presidential election


Opinion: Why Evolution Politics Favor The Democrats

Here’s a pro-Obama (or at least pro-Democrats) argument you probably haven’t heard: evolution favors mutual support and group efforts over fierce individualism and autonomy. At least that’s the case being made in a piece today on “evolution politics” by Walter C. Clemens, Jr., political science professor emeritus at Boston University and an associate at Harvard University’s Davis Center for Russian and Eurasian Studies, and Stuart A. Kauffman, professor emeritus at the University of Pennsylvania, currently teaching at the University of Vermont.


In their piece for WBUR’s Cognescenti, the authors ask the question: “Which works better — rugged individualism or mutual aid?” Here’s their response:

Republicans champion self-reliance. Most Democrats also extol hard work — but agree with former President Bill Clinton that “we’re all in this together.” This view, Clinton told the Democratic National Convention in Sept., “is a better philosophy than, ‘you’re on your own.’”

The science of evolution supports the notion that self-centered autonomy generally leads to dead ends. Survival requires mutual aid. Today’s life scientists see that evolution is not the Jack London-social Darwinist version of nature that many Republicans embrace. To be sure, individuals and entire species compete for scarce resources, but all of life — from the biosphere to the econosphere — is filled with mutualisms that facilitate a diverse abundance. Continue reading

Debating Health Care: When I Screamed Loudest At The TV

Pretty much everyone agrees that Romney’s aggressive performance during last night’s debate is the story of the day. As The New York Times’ Tim Egan put it: “Romney was loaded with the Mormon equivalent of Red Bull, and it showed.” (That aggression may be undermined by the army of fact-checkers questioning some of Romney’s assertions, but that’s another story.)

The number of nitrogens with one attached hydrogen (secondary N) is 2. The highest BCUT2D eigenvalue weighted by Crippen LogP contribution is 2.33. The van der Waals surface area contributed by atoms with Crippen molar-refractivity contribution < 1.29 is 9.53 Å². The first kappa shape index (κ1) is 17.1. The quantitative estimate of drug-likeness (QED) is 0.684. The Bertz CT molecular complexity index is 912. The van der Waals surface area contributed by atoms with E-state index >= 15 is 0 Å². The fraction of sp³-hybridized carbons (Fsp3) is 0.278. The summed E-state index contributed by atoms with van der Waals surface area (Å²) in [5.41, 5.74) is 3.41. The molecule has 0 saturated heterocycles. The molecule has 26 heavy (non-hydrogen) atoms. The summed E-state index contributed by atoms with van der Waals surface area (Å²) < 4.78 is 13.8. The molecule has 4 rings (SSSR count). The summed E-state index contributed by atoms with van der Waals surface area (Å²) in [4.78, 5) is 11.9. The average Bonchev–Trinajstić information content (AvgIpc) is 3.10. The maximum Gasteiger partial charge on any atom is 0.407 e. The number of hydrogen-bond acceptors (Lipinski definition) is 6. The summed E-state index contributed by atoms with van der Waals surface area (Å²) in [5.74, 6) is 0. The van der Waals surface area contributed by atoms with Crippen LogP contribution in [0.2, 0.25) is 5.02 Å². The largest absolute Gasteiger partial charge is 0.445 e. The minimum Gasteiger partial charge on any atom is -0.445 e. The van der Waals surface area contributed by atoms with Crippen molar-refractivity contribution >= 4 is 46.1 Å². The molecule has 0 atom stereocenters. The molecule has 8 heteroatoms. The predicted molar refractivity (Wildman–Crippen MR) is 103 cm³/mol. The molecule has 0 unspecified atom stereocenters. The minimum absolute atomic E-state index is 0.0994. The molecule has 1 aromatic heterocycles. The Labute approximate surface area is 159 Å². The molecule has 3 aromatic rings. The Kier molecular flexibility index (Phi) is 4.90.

What it will mean for the nation (and for health care) remains unclear. But here, in an admittedly partisan assessment, is the Harvard School of Public Health’s Nancy Turnbull on, among other things, when she yelled loudest at the TV and when her frustration levels peaked:

My top 5 health care moments in the debate:

1. Most frustrating discussion
President Obama did not effectively counter Governor Romney’s untrue claim that federal health reform is being financed in part by robbing $716 billion from the Medicare Trust Fund (including failing to point out that that the budget plan of Governor Romney’s running mate, Representative Paul Ryan, has the same reductions in future Medicare rates for hospitals, health plans and certain other providers). This one is complicated but the President has to have a comprehensible and effective way to rebut it.

2. Ingenue performance
Governor Romney was coy, to be polite, about his support for a Medicare voucher system, and Jim Lehrer was far too polite in his attempts to get Governor Romney to be more forthright. I wished Martha Bebinger had been moderating.

3. Go Bay State
Massachusetts provided one of the few points of agreement all night: Both candidates said that health coverage reform in Massachusetts has been a great success.

4. Moment when I screamed loudest at the TV
Governor Romney claimed that the Congressional Budget Office estimated that 20 million Americans will lose their health insurance if federal reform is implemented. The CBO estimate is actually that 32 million more Americans will have health insurance.

5. Biggest foreign policy gaffe of the night
Governor Romney’s lack of experience and knowledge in foreign affairs was apparent when he said that “America has the best health care record in the world.”

Here, if you’re still in the mood, is the full debate transcript on ObamaCare, courtesy Kaiser Health News.
Please add your own top moments and we’ll post them throughout the day.